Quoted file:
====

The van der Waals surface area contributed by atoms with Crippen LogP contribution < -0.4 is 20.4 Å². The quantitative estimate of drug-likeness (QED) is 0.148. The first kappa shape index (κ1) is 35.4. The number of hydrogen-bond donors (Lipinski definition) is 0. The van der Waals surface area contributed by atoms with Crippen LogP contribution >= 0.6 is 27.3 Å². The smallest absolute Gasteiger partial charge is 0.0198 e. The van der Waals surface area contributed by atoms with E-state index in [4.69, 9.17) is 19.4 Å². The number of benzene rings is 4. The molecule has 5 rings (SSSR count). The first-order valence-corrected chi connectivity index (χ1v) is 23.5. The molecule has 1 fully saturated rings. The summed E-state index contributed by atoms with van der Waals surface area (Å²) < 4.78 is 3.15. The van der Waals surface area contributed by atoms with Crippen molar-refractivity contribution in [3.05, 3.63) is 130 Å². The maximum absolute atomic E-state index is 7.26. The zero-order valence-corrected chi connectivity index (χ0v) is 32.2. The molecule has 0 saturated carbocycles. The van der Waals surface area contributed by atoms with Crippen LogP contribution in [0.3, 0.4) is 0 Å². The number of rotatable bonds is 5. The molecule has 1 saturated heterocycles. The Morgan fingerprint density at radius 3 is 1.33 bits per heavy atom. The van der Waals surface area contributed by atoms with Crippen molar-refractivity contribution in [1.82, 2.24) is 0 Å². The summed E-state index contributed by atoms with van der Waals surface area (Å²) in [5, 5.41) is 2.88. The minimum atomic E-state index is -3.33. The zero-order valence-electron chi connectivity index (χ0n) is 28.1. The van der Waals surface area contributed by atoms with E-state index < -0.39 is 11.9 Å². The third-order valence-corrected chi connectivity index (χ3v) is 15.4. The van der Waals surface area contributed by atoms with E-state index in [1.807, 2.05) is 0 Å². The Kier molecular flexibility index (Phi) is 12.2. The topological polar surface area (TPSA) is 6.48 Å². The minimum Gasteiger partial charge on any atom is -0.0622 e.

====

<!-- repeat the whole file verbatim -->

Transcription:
The van der Waals surface area contributed by atoms with Crippen LogP contribution < -0.4 is 20.4 Å². The quantitative estimate of drug-likeness (QED) is 0.148. The first kappa shape index (κ1) is 35.4. The number of hydrogen-bond donors (Lipinski definition) is 0. The van der Waals surface area contributed by atoms with Crippen LogP contribution >= 0.6 is 27.3 Å². The smallest absolute Gasteiger partial charge is 0.0198 e. The van der Waals surface area contributed by atoms with E-state index in [4.69, 9.17) is 19.4 Å². The number of benzene rings is 4. The molecule has 5 rings (SSSR count). The first-order valence-corrected chi connectivity index (χ1v) is 23.5. The molecule has 1 fully saturated rings. The summed E-state index contributed by atoms with van der Waals surface area (Å²) < 4.78 is 3.15. The van der Waals surface area contributed by atoms with Crippen molar-refractivity contribution in [3.05, 3.63) is 130 Å². The maximum absolute atomic E-state index is 7.26. The zero-order valence-corrected chi connectivity index (χ0v) is 32.2. The molecule has 0 saturated carbocycles. The van der Waals surface area contributed by atoms with Crippen LogP contribution in [0.3, 0.4) is 0 Å². The number of rotatable bonds is 5. The molecule has 1 saturated heterocycles. The Morgan fingerprint density at radius 3 is 1.33 bits per heavy atom. The van der Waals surface area contributed by atoms with Crippen molar-refractivity contribution in [1.82, 2.24) is 0 Å². The summed E-state index contributed by atoms with van der Waals surface area (Å²) in [5, 5.41) is 2.88. The minimum atomic E-state index is -3.33. The zero-order valence-electron chi connectivity index (χ0n) is 28.1. The van der Waals surface area contributed by atoms with E-state index < -0.39 is 11.9 Å². The third-order valence-corrected chi connectivity index (χ3v) is 15.4. The van der Waals surface area contributed by atoms with E-state index in [1.807, 2.05) is 0 Å². The Kier molecular flexibility index (Phi) is 12.2. The topological polar surface area (TPSA) is 6.48 Å². The minimum Gasteiger partial charge on any atom is -0.0622 e.